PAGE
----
After a two-year renovation, the Metropolitan Museum of Art's Costume Institute is reopening with an exhibit on the work of Charles James, who is now obscure, but considered America's first couturier.
President Obama visited Arkansas on Wednesday, where he surveyed the damage of last month's tornado and met with residents. It's a task he and many presidents before him have had to do far too often.
When crops are surrounded by high levels of carbon dioxide, they're more productive. But they may have lower concentrations of some crucial nutrients, which could increase malnutrition in the future.
Andrea Turkalo spent 22 years in central Africa, studying rare forest elephants. Then civil war forced her to flee — and poachers killed many of the elephants she'd shared a life with.
Rain forest residents had sued the oil giant, and Washington law firm Patton Boggs tried to make the company pay up. But Chevron sued the law firm for fraud — and is now due $15 million.
After setting aside a plan less than a week ago, the state's legislature approved a bill to give pot businesses access to banking services.
The rebels surrendered the city to President Bashar Assad's forces as part of an agreement that gave them safe passage.
On a largely party-line vote, Republicans approved the resolution that stems from the alleged targeting of conservative groups seeking tax-exempt status.
The digest of black life is ending its print offerings after more than 60 years. The once-influential publication was an oddity: both ubiquitous and easily overlooked.
A campaign in Africa to prevent HIV has persuaded 6 million teens and men to get circumcised and aims to sign up 14 million more. To do so, health officials must appeal to male vanity.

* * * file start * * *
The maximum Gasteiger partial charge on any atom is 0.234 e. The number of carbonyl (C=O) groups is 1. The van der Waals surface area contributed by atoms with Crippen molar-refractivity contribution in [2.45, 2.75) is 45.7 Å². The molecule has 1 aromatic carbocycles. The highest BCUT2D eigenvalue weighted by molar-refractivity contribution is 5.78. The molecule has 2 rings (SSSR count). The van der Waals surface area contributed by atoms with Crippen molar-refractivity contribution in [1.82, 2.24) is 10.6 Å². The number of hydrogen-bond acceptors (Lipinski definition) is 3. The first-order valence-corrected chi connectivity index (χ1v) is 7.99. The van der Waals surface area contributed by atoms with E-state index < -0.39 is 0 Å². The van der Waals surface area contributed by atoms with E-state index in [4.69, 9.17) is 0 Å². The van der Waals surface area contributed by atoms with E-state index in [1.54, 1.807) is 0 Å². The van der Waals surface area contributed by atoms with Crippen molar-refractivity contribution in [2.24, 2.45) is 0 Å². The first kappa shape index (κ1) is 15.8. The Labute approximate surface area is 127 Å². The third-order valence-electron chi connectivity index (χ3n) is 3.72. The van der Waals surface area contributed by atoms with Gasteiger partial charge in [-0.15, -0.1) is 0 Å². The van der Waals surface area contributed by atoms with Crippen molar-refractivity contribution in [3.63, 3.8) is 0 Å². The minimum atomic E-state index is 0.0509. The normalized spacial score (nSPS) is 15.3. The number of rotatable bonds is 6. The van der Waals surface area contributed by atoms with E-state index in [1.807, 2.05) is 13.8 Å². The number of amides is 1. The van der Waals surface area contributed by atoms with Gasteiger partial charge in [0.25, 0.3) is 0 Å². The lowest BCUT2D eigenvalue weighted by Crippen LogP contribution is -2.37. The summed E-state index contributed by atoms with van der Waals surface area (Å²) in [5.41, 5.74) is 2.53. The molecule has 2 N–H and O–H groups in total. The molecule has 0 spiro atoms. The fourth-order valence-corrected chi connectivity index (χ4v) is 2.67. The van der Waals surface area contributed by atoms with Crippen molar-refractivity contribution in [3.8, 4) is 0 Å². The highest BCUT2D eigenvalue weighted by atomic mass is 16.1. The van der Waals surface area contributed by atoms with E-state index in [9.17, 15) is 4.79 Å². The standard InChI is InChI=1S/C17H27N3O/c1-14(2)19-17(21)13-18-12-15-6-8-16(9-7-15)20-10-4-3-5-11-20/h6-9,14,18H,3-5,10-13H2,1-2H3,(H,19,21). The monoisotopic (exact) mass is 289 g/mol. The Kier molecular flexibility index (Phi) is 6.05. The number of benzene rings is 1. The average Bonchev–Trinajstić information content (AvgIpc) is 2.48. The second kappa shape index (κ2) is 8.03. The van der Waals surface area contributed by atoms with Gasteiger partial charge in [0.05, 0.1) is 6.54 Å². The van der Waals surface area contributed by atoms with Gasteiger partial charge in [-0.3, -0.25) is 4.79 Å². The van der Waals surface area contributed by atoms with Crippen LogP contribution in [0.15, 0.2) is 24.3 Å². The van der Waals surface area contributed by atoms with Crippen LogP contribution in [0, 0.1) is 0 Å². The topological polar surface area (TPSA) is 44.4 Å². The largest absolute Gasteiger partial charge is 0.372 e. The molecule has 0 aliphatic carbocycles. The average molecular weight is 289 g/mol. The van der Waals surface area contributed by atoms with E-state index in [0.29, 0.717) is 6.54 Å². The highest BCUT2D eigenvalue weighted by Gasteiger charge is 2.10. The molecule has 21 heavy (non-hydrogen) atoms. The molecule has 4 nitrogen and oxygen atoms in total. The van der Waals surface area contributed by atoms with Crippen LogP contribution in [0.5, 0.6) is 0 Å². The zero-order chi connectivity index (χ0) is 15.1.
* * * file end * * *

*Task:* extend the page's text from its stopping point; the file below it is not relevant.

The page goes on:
Stanford will stop investing in coal companies, but coal is still in demand worldwide and probably will be for many years. As long as that's true, coal companies are likely to find willing buyers.
Hanoi says two of its vessels were rammed by Chinese ships deploying an oil rig in disputed waters. It comes as the Philippines has seized Chinese fisherman for alleged poaching of sea turtles.
Stanford says it will its divest holdings in coal companies over climate change concerns. It's the most prominent of the roughly one dozen colleges that have decided to sell off fossil fuel holdings.
The U.S. is sending a team of experts to help find the nearly 300 abducted schoolgirls. But the nearly three-week delay means that the girls are likely scattered, making the search that much tougher.
Many North Carolina counties have no psychiatrists, so emergency rooms are experimenting with beaming in the doctor on video. The hospital can then provide needed treatment.
Vermont gets ready to become the first state to require food producers to label products that are genetically modified, but not without preparing for major legal battles with companies like Monsanto.
Veterans Affairs Secretary Eric Shinseki responds to calls for his resignation, following reports of veterans dying while waiting for treatment.
When the SS Central America sunk in 1857, it took down tons of gold with it. Gary Kinder, author of Ship of Gold in the Deep Blue Sea, tells the fraught tale of shipwreck and recovered treasure.
It's the end of an era, as the Johnson Publishing Company announced plans to cease printing Jet Magazine. The magazine, which started some 63 years ago, was long a staple for many African-Americans.
Middle East peace talks have been officially paused; unofficially, many say they're finished. Jeffrey Goldberg of Bloomberg View and The Atlantic explains how Secretary of State John Kerry's mission fell apart.